The prisoner transfer process had stalled under President Trump. He said even before taking office there should be no further releases from “Gitmo,” as Guantanamo Bay is often called. “These are extremely dangerous people and should not be allowed back onto the battlefield,” he said.

The possibility that former Guantanamo prisoners would resume hostile activities has long been a concern that has played into the debate over releases. The office of the director of national intelligence said in a 2016 report that about 17% of the 728 detainees who had been released were “confirmed” as having reengaged in such activities, and 12% were “suspected” of doing so.

But the vast majority of those reengagements occurred with former prisoners who did not go through the security review that was set up under Obama. A task force that included agencies such as the Defense Department and the CIA analyzed who was held at Guantanamo and determined who could be released and who should continue in detention.

The U.S. thanked Morocco for facilitating Nasser’s transfer back home.

“The United States commends the Kingdom of Morocco for its longtime partnership in securing both countries’ national security interests,” the Pentagon statement said. “The United States is also extremely grateful for the kingdom’s willingness to support ongoing U.S. efforts to close the Guantanamo Bay Detention Facility.”

In a statement, the public prosecutor at the Court of Appeal in Rabat, the Moroccan capital, said the National Division of the Judicial Police in Casablanca had been instructed to open an investigation into Nasser “on suspicion of committing terrorist acts.” It didn’t specify what those alleged acts were.

Nasser’s attorney in Morocco, Khalil Idrissi, said judicial authorities should not “take measures that prolong his torment and suffering, especially since he lived through the hell of Guantanamo.” Idrissi said he hoped the investigation into Nasser would not “continue to deprive him of his freedom.”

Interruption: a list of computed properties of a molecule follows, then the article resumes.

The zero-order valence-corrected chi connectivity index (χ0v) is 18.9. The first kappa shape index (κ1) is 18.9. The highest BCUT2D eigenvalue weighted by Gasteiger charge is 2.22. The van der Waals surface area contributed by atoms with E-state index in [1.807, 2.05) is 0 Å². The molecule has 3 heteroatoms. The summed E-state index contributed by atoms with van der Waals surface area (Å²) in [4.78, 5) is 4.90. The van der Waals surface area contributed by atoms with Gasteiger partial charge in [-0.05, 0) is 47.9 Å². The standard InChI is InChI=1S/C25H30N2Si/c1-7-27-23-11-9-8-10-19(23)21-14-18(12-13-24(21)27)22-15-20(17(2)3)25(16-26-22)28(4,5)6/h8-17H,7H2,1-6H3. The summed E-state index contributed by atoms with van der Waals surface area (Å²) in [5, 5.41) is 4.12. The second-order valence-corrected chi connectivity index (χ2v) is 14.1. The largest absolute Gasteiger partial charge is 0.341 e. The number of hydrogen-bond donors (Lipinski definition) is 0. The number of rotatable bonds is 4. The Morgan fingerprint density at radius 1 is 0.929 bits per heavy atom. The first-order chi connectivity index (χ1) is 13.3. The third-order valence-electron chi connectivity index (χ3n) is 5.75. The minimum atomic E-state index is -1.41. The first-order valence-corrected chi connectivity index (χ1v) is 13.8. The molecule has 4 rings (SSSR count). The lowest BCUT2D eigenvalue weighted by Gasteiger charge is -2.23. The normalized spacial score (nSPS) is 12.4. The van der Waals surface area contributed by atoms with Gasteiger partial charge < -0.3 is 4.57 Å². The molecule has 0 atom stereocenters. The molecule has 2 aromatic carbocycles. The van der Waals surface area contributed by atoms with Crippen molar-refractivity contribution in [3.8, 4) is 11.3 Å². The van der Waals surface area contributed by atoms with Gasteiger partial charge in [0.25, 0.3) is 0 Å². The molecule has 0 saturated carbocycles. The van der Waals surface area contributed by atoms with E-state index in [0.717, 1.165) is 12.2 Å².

He said the years Nasser spent in Guantanamo “were unjustified and outside the law, and what he suffered remains a stain of disgrace on the forehead of the American system.”

Tahar Rahim, Jodie Foster, Shailene Woodley and Benedict Cumberbatch star in Kevin Macdonald’s well-acted but miscalculated post-9/11 legal thriller.

Nasser initially was told he was going to be released in the summer of 2016, when one of his lawyers called him at the detention center and said the U.S. had decided he no longer posed a threat and could go home. He thought he would return to Morocco soon. “I’ve been here 14 years,” he said at the time. “A few months more is nothing.”

Nasser’s journey to the Cuban prison was a long one. He was a member of a nonviolent but illegal Moroccan Sufi Islam group in the 1980s, according to his Pentagon file. In 1996, he was recruited to fight in Chechnya but ended up in Afghanistan, where he trained at an Al Qaeda camp. He was captured after fighting U.S. forces there and sent to Guantanamo in May 2002.

An unidentified military official appointed to represent him before the review board said he studied math, computer science and English at Guantanamo, creating a 2,000-word Arabic-English dictionary. The official told the board that Nasser “deeply regrets his actions of the past” and expressed confidence he would reintegrate into society.